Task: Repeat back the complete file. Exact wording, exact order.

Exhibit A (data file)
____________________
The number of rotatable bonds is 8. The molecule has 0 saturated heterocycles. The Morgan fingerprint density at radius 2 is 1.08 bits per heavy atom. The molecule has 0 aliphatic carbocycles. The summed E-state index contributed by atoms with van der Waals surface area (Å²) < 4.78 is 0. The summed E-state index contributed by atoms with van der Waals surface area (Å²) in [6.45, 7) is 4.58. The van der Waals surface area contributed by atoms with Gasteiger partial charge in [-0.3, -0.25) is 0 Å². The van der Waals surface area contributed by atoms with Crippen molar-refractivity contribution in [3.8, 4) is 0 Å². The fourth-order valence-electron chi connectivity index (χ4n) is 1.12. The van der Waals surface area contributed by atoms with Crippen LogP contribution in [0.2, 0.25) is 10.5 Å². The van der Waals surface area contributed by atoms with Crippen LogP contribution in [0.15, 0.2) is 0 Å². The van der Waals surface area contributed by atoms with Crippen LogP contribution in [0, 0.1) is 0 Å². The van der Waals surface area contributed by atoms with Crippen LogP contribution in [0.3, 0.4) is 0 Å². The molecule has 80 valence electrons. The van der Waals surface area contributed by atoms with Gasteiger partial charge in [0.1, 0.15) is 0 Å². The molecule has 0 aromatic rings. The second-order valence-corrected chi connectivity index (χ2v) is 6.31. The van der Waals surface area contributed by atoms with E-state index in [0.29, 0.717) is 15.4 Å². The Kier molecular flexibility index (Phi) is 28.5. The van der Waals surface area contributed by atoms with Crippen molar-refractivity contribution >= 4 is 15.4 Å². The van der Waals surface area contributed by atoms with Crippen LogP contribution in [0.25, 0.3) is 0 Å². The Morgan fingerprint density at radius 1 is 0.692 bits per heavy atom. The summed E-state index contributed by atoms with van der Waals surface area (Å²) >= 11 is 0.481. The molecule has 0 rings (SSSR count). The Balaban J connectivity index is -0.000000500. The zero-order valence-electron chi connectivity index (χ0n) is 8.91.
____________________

The number of rotatable bonds is 8. The molecule has 0 saturated heterocycles. The Morgan fingerprint density at radius 2 is 1.08 bits per heavy atom. The molecule has 0 aliphatic carbocycles. The summed E-state index contributed by atoms with van der Waals surface area (Å²) < 4.78 is 0. The summed E-state index contributed by atoms with van der Waals surface area (Å²) in [6.45, 7) is 4.58. The van der Waals surface area contributed by atoms with Gasteiger partial charge in [-0.3, -0.25) is 0 Å². The van der Waals surface area contributed by atoms with Crippen molar-refractivity contribution in [3.8, 4) is 0 Å². The fourth-order valence-electron chi connectivity index (χ4n) is 1.12. The van der Waals surface area contributed by atoms with Crippen LogP contribution in [0.2, 0.25) is 10.5 Å². The van der Waals surface area contributed by atoms with Crippen LogP contribution in [0.15, 0.2) is 0 Å². The van der Waals surface area contributed by atoms with Crippen LogP contribution in [0, 0.1) is 0 Å². The van der Waals surface area contributed by atoms with Crippen LogP contribution in [0.3, 0.4) is 0 Å². The molecule has 80 valence electrons. The van der Waals surface area contributed by atoms with Gasteiger partial charge in [0.1, 0.15) is 0 Å². The molecule has 0 aromatic rings. The second-order valence-corrected chi connectivity index (χ2v) is 6.31. The van der Waals surface area contributed by atoms with E-state index in [0.29, 0.717) is 15.4 Å². The Kier molecular flexibility index (Phi) is 28.5. The van der Waals surface area contributed by atoms with Crippen molar-refractivity contribution >= 4 is 15.4 Å². The van der Waals surface area contributed by atoms with Crippen LogP contribution in [0.25, 0.3) is 0 Å². The Morgan fingerprint density at radius 1 is 0.692 bits per heavy atom. The summed E-state index contributed by atoms with van der Waals surface area (Å²) >= 11 is 0.481. The molecule has 0 rings (SSSR count). The Balaban J connectivity index is -0.000000500. The zero-order valence-electron chi connectivity index (χ0n) is 8.91.